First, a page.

Coordinated response to Canada’s Food Guide recommendations
On January 22, 2019, Canada’s Food Guide was released, and featured a noticeable change in the way red meat was integrated when compared to past iterations.
The Public and Stakeholder Engagement (PSE) team and other stakeholders continue to field interviews, and press releases from several organizations are scheduled to go out. Over 20 interviews were conducted by industry spokespeople across the country on the day of the launch.
While there is some concerning language in the new Food Guide, the PSE team, along with other stakeholders, have determined that industry’s overall tone must remain positive and to highlight the benefits of beef consumption and the points of the food guide that industry supports. Beef fits as part of a healthy diet that also includes whole grains, dairy, fruits, vegetables and other plant foods. The goal is food synergy and supporting healthy eating habits.
It is also extremely important that to keep Canada’s Food Guide and the EAT-Lancet report as separate issues, though media may try and lump them together. There is a speaking point in the key messages below to use if are asked this question.
The speaking points below were created by the PSE team in coordination with Canada Beef, and can be used by anyone and shared freely. Additional resources are available at ThinkBeef.ca and the #BeefBelongs resource below. ThinkBeef.ca is a program supported by Canada’s import levy that focuses on the healthfulness of beef, and culinary skills of Canadians.
Regional and other national stakeholder groups should feel free to respond to local inquires on their own, using the provided information. Anyone arranging an interview is encouraged to send a note to the PSE team with information on who did the interview, the location and the outlet. This will allow for additional tracking of media requests.
Examples of Media Pickup from PSE
Jill Harvie,the stakeholder engagement manager at Canadian Cattlemen's Association, joins us on the show to talk about the impact the new food guide will have on the beef industry.
Posted by CTV News Channel on Tuesday, January 22, 2019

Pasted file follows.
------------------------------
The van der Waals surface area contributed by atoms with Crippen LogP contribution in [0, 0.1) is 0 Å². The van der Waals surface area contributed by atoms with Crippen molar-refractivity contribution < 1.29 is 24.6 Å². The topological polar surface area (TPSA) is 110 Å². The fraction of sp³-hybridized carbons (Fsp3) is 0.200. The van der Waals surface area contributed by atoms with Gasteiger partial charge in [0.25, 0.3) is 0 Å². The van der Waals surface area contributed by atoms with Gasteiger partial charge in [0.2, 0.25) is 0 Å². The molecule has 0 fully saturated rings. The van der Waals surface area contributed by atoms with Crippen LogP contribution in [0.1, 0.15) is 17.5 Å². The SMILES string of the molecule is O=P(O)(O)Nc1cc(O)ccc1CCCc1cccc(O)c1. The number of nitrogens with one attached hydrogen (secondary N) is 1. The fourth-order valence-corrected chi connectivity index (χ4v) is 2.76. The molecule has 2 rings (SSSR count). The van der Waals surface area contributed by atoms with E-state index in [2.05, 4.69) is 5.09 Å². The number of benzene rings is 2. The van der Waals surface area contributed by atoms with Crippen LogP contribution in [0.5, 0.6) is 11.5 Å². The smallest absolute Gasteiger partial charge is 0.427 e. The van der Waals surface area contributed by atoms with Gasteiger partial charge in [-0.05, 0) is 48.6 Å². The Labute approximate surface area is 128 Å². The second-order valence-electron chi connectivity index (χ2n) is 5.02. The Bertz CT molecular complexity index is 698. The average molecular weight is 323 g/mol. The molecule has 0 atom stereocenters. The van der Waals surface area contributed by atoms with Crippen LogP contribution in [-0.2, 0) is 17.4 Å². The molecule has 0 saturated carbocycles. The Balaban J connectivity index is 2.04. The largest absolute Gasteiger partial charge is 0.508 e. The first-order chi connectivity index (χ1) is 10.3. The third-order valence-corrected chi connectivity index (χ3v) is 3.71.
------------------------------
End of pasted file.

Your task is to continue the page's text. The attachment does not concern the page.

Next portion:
Canada’s Food Guide Key Messages
- As Canadians, we are fortunate to have a wide range of protein options. Beef and other meats are among the most nutrient-rich quality protein sources available.
- We support Canada’s Food Guide in the visual plate model, with half the plate consisting of fruits and vegetables, one quarter devoted to proteins and one quarter to whole grains. Healthy diets consist of whole, nutrient-rich foods like meat, fish, dairy, whole grains, pulses, and fruits and vegetables.
- There is no reason to reduce or exclude beef (or meat) from a healthy diet.
- Beef is typically eaten as a complete meal, not an isolated food. Therefore, eating beef fosters the healthy meals and eating patterns that are recommended by Health Canada: dinners at the table, fewer ultraprocessed foods and cooking healthy meals as a family.
- Many Canadians are undernourished yet overfed. Dietary trends already show a decrease in meat and dairy consumption, while obesity and type-2 diabetes are on the rise.
- Not all proteins are created equal. A small amount of lean beef can provide high-quality, readily available protein and many other nutrients with relatively low calories. To get an equal amount of protein from plant sources could mean consuming higher volumes and more calories.
- The many essential nutrients found in beef include: high-quality, complete protein, all essential amino acids, readily available iron and zinc and others such as riboflavin, niacin, selenium and vitamins B6 and B12.
- In 2015, The Canadian Heart and Stroke Association concluded that there was no good evidence of harm from saturated fat. Therefore, healthy, whole foods that may also contain saturated fat need not be avoided. Red meat accounts for only 10% of the saturated fat in our diet, and half the fat in beef is the same healthy monounsaturated fat found in foods like avocados.
- Meats and plant-based foods are better together – the nutrient value of both foods increases when consumed as part of a meal. For example, the absorption of iron increases over 150% when meat and legumes are combined on the plate.
- All food production systems come with their own impacts and benefits. To replace Canadian beef with another protein source could in fact mean higher caloric and environmental impacts from other foods.
- Canada’s Food Guide and the recently released EAT-Lancet Report are two entirely different documents with different motivations. The EAT-Lancet Report is a global document funded by foreign organizations and uses foreign data to draw its conclusions. Canada’s Food Guide is a Canadian-specific document that was developed by the Health Canada.